Letters to the Editor

Letters to the Editor for April 26

Take pay from state employees

I have a solution for the ongoing budget crisis.

It would work like this:

1. Each year we get data from the Internal Revenue Service to determine the average income in the state of Washington.

2. We pass an amendment to the state constitution stating that when the state budget goes into deficit, the salaries of every single person that works for the state will be reduced to the average income of the state until the deficit is corrected.

From the governor and her staff down to the road crews and teachers – anyone who has a paycheck from the state would have it reduced to the average income amount.

That wouldn’t hurt the little people very much since the common people who do most of the work don’t make that much anyway.

What it would do is create a motivation for all the upper level people to be careful with our money – to avoid losing some of theirs.

RICHARD GRAYSON, Tumwater

Some signs must go, others stay

We have a local citizen trying to make a living by providing the area with a very nice sport field. Ever since the new county/city sports complex opened on Marvin Road, the private Seahawks Park has been harassed into removing signs advertising their sponsors.

Washington’s Department of Transportation points to a law that prohibits advertising along state routes.

I ask, then, why all the developers in the local area are allowed to litter the roads every weekend with their signs. Nineteen developer signs were at the intersection of Highway 510 and Mullen Road one recent weekend.

WSDOT said it is illegal for these developers to do this, and they call it snipe signs or bandit signs. Have they notified any developers, and what are they doing about it? I am told that it would be stealing if a taxpayer removed them.

They are admittedly illegal, according to the state Transportation Department, but they do nothing about it.

Where is the justice here?

Do Transportation employees work for developers, or the taxpayers?

JOHN WASIERSKI, Lacey

Local businesses give and give

I am the chairwoman of my son’s school auction this year, raising money for educational and extra curriculum programs. My children go to a great school with wonderful community.

Their school is a reflection of the larger community they are growing up in. As we solicit donations for the auction – not an easy task in hard economic times – I am overwhelmed by the generosity of our local businesses. They give time and time again.

I have been involved in numerous nonprofit organizations that ask local businesses to donate as part of their fundraising effort. This year, I am realizing that these businesses are donating to so many causes and help vast groups of people in our town. They do this while going up against large corporate businesses.

Local businesses in Olympia are giving back to the community and need our support. We must buy local.

Not only do you get to know the people who serve you, you also help continue the cycle of community building and commerce in your town. It really does all come back around.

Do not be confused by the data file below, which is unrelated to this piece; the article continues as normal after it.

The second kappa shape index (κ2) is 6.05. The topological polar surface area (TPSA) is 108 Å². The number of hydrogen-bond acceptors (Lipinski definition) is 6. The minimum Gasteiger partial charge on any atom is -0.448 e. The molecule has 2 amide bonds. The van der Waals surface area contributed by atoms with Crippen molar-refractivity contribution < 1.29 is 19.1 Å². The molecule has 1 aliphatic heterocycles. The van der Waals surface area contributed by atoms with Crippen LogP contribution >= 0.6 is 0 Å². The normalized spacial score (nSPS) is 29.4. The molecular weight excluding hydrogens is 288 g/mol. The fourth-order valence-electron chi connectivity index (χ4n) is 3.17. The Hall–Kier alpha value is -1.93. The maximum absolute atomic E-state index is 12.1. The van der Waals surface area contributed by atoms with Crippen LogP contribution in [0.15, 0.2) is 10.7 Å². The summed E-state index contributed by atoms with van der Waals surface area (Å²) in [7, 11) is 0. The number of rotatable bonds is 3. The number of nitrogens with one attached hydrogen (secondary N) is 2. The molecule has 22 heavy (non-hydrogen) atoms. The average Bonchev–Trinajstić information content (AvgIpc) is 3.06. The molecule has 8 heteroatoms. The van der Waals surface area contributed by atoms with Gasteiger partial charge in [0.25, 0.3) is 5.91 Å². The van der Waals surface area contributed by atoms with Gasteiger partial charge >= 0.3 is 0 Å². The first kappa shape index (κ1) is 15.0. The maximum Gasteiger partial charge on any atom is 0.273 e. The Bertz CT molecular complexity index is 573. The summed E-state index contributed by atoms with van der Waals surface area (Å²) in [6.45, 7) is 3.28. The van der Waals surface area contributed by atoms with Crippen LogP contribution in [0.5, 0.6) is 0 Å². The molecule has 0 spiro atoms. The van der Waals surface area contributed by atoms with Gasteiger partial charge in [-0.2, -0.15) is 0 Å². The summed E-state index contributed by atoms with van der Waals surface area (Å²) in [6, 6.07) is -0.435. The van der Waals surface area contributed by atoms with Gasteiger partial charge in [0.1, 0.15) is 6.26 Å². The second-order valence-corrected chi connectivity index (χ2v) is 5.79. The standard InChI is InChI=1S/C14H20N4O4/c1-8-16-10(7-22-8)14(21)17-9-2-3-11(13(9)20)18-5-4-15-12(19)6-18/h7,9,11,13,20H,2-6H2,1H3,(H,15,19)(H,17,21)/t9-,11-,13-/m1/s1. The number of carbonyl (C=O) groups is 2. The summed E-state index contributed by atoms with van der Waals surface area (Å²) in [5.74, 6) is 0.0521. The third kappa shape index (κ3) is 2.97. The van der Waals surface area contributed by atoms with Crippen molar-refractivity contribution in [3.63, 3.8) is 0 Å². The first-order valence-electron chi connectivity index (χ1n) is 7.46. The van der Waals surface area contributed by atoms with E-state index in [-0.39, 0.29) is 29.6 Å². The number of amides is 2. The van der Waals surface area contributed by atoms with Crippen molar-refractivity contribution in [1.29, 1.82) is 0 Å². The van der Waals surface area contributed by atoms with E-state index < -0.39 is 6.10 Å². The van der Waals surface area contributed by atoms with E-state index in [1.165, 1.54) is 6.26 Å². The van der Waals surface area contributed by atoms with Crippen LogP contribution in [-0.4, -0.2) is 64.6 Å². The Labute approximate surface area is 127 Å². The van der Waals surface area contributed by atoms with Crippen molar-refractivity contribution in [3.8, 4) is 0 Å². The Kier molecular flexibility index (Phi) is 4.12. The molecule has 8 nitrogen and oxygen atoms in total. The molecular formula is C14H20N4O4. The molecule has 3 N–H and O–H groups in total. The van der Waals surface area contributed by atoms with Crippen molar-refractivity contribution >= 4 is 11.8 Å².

ANN BOWERS, Olympia

Live in harmony here, first

I write in response to The Associated Press story, “Obama: Space program is not a luxury.”

End the space program and begin the earth program.

Before we colonize, militarize, and privatize other planets for corporate profit, maybe we Americans could prove to the rest of the universe that we can live in harmony here, on this planet, without destroying forests, polluting seas, and invading the villages of native people.

FRED LAMOTTE, Steilacoom

Bicyclists don’t own the trail

Once again, a bicyclist on the Chehalis-Western trail barreled toward us, shouting, “You’re on the wrong side.”

So I called Thurston County Parks and Recreation to find out if, over the years, the rules of the road had changed — since I learned to walk on the left, facing oncoming vehicles. And anyone who has taken a dog through obedience classes has found that, for safety reasons, a dog walks on its master’s left, preventing it from darting into traffic.

And besides, I asked, don’t pedestrians have the right-of-way?

All points admitted to be basically correct.

The problem, apparently, is that many bicyclists think the Chehalis-Western is supposed to be a bike trail. Not true. The Chehalis-Western is a multi-use corridor. Another complication stems from striping when the trail was built that seemed to grant bicyclists the majority of the trail. That striping was acknowledged as being unfortunate, and should not be taken as a mandate.

Bottom line: I was told to walk in the direction in which I felt most comfortable. The trail is for everyone.

For our part, we walk in single file when bicyclists approach and step onto the shoulder when they converge near us because we understand that everyone, walkers, bicyclists, roller-bladers, skateboarders and horseback riders, needs to share this wonderful resource.

Please pass this information on to your cycling friends, so that all of us, no matter what our preferred mode of recreation, can have an enjoyable experience on the trail.

CHRIS DAHL, Tumwater

  Comments